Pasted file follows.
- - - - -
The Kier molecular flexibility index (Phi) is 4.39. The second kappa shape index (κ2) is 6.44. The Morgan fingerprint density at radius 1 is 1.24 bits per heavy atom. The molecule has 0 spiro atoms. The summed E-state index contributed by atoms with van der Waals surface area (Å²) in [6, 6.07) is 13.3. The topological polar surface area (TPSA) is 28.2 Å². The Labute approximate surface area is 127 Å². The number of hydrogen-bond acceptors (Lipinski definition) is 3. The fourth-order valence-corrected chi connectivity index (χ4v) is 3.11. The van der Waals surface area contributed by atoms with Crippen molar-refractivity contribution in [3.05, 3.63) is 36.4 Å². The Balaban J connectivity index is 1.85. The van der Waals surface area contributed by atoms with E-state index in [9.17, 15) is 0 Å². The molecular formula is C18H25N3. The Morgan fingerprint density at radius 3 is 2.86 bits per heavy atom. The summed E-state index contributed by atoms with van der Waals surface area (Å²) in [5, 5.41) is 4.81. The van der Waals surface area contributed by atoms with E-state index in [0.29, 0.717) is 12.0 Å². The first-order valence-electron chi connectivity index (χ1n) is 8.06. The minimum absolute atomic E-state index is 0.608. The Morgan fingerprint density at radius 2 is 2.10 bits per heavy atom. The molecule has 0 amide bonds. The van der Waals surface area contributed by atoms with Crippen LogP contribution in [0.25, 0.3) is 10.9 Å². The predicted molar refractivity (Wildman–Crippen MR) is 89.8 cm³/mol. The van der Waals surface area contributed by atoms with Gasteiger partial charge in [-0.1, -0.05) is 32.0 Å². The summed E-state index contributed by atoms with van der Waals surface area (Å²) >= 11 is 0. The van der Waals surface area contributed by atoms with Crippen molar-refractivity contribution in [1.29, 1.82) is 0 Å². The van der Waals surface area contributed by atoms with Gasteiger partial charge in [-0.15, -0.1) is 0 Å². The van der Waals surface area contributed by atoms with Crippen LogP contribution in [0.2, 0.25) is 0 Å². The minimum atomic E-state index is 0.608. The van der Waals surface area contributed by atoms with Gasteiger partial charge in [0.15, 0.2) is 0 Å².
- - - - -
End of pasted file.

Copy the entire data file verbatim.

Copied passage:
The Kier molecular flexibility index (Phi) is 4.39. The second kappa shape index (κ2) is 6.44. The Morgan fingerprint density at radius 1 is 1.24 bits per heavy atom. The molecule has 0 spiro atoms. The summed E-state index contributed by atoms with van der Waals surface area (Å²) in [6, 6.07) is 13.3. The topological polar surface area (TPSA) is 28.2 Å². The Labute approximate surface area is 127 Å². The number of hydrogen-bond acceptors (Lipinski definition) is 3. The fourth-order valence-corrected chi connectivity index (χ4v) is 3.11. The van der Waals surface area contributed by atoms with Crippen molar-refractivity contribution in [3.05, 3.63) is 36.4 Å². The Balaban J connectivity index is 1.85. The van der Waals surface area contributed by atoms with E-state index in [9.17, 15) is 0 Å². The molecular formula is C18H25N3. The Morgan fingerprint density at radius 3 is 2.86 bits per heavy atom. The summed E-state index contributed by atoms with van der Waals surface area (Å²) in [5, 5.41) is 4.81. The van der Waals surface area contributed by atoms with E-state index in [0.29, 0.717) is 12.0 Å². The first-order valence-electron chi connectivity index (χ1n) is 8.06. The minimum absolute atomic E-state index is 0.608. The Morgan fingerprint density at radius 2 is 2.10 bits per heavy atom. The molecule has 0 amide bonds. The van der Waals surface area contributed by atoms with Crippen LogP contribution in [0.25, 0.3) is 10.9 Å². The predicted molar refractivity (Wildman–Crippen MR) is 89.8 cm³/mol. The van der Waals surface area contributed by atoms with Gasteiger partial charge in [-0.1, -0.05) is 32.0 Å². The summed E-state index contributed by atoms with van der Waals surface area (Å²) >= 11 is 0. The van der Waals surface area contributed by atoms with Crippen molar-refractivity contribution in [1.29, 1.82) is 0 Å². The van der Waals surface area contributed by atoms with Gasteiger partial charge in [-0.15, -0.1) is 0 Å². The van der Waals surface area contributed by atoms with Crippen LogP contribution in [0.2, 0.25) is 0 Å². The minimum atomic E-state index is 0.608. The van der Waals surface area contributed by atoms with Gasteiger partial charge in [0.15, 0.2) is 0 Å².